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Past Exhibits

Pure Enjoyment in a Planter: Paintings of Potted Scenery
Pure Enjoyment in a Planter: Paintings of Potted Scenery
  • Dates: 2013/04/01~2013/06/25
  • Gallery: Exhibition Area I 212

Exhibit Info

The art of “penjing” (“potted scenery”) uses plants and sometimes rocks to combine design and horticulture within the limited space of a planter, presenting a beautiful microcosm of Nature. Penjing arrangements differ based on the materials, being generally divided into the two categories of plants and landscapes. The former involves appreciating various aspects of plants and miniature trees, including their leaves, blossoms, and fruits, while the latter features select rocks and fine planters to serve as a foil for the vegetation. The foundation for the techniques of plant and landscape pottery scenery established in the Song and Yuan dynasties led to the wide diversity of penjing art forms during the following Ming and Qing dynasties. Lu Rong of the Ming dynasty, for example, in his Miscellaneous Records from Shu Garden, stated, “People in the capital collect painting and calligraphy as well as various curios, penjing, and plants, calling them ‘beloved purities.’” Furthermore, such Ming paintings in this exhibit as Wang Guxiang’s “Grassleaf Sweetflag and Rock in a Planter,” Chen Chun’s “Kun Stone,” and Chen Gua’s “Ever Green (Rohdea)” feature attractive rocks and “sketches-from-life” in ink with calligraphic inscriptions of praise, not only expressing the elegant interests of literati in “growing flowers and cultivating rocks” within courtyards and studios, but also endowing penjing with aesthetic meaning and display value.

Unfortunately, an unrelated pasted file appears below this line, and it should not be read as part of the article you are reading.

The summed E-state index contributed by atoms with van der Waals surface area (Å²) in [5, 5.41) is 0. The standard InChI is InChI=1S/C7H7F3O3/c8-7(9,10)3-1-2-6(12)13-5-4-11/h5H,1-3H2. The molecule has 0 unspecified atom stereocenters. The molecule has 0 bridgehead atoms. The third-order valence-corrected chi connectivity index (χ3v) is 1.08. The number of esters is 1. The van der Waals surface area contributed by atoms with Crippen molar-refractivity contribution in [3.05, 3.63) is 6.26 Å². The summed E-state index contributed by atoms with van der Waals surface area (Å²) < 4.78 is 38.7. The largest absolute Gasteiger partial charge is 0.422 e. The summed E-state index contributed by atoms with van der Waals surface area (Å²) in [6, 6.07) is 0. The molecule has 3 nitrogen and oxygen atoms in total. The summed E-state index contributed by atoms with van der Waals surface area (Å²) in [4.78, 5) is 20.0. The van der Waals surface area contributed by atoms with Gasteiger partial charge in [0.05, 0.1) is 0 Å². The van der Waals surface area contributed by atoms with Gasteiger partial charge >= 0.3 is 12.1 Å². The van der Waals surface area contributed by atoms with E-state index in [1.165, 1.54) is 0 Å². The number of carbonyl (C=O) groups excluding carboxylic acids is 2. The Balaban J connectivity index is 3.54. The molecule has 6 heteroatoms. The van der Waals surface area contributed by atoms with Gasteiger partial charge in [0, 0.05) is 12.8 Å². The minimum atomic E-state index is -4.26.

The Qing dynasty represented the height of development for Chinese penjing, with planters and displays becoming an indispensable part of court life. Concerning the art of horticulture at court, Gao Shiqi in the early Qing recorded in his Private Jottings in Retirement that “At Southern Garden to the southeast of West Garden Gate are various flowers and trees offered as tribute from the Jiangning, Susong, and Hangzhou imperial textile factories, all of them being watered and cultivated. And in greenhouses herbaceous and tree peonies are all warmed to bloom.” In Jiang Tingxi’s “Moonlit Fragrance (Tuberose)” here are vines climbing bamboo poles, in Yu Sheng’s “Imitating a Potted Orange Tree by the Imperial Brush” is a fruit tree planter that the Qianlong Emperor moved to the capital after an inspection tour of Mt. Pan in Tianjin, in Zou Yigui’s “Ancient Trunk with Plum Blossoms” is an old greenhouse plum tree that Qianlong transported with him on an imperial inspection tour of Suzhou, in Lang Shining’s (Giuseppe Castiglione) “Time-telling Plant from the West” is a mimosa (sensitive) plant in an underglaze-blue planter submitted as tribute by a Western missionary, and in Ding Guanpeng’s “In Imitation of Qiu Ying’s ‘Spring Morning in the Han Palace’” are  beautiful bedded displays of decorative plants in an imperial garden.
 
“Pure displays of penjing” could also be used to symbolize auspicious blessings. For example, Wang Chengpei’s “Floral Cycle of Longevity” and Shen Huan’s “Pure Displays of Immortal Blossoms” feature combinations of various plants and spirit fungi to highlight the festive seasonal atmosphere with auspicious meaning. In all, this exhibit includes eighteen works of the Ming and Qing dynasties from the National Palace Museum collection that offer a glimpse at the wealth and diversity of China’s penjing culture.
 
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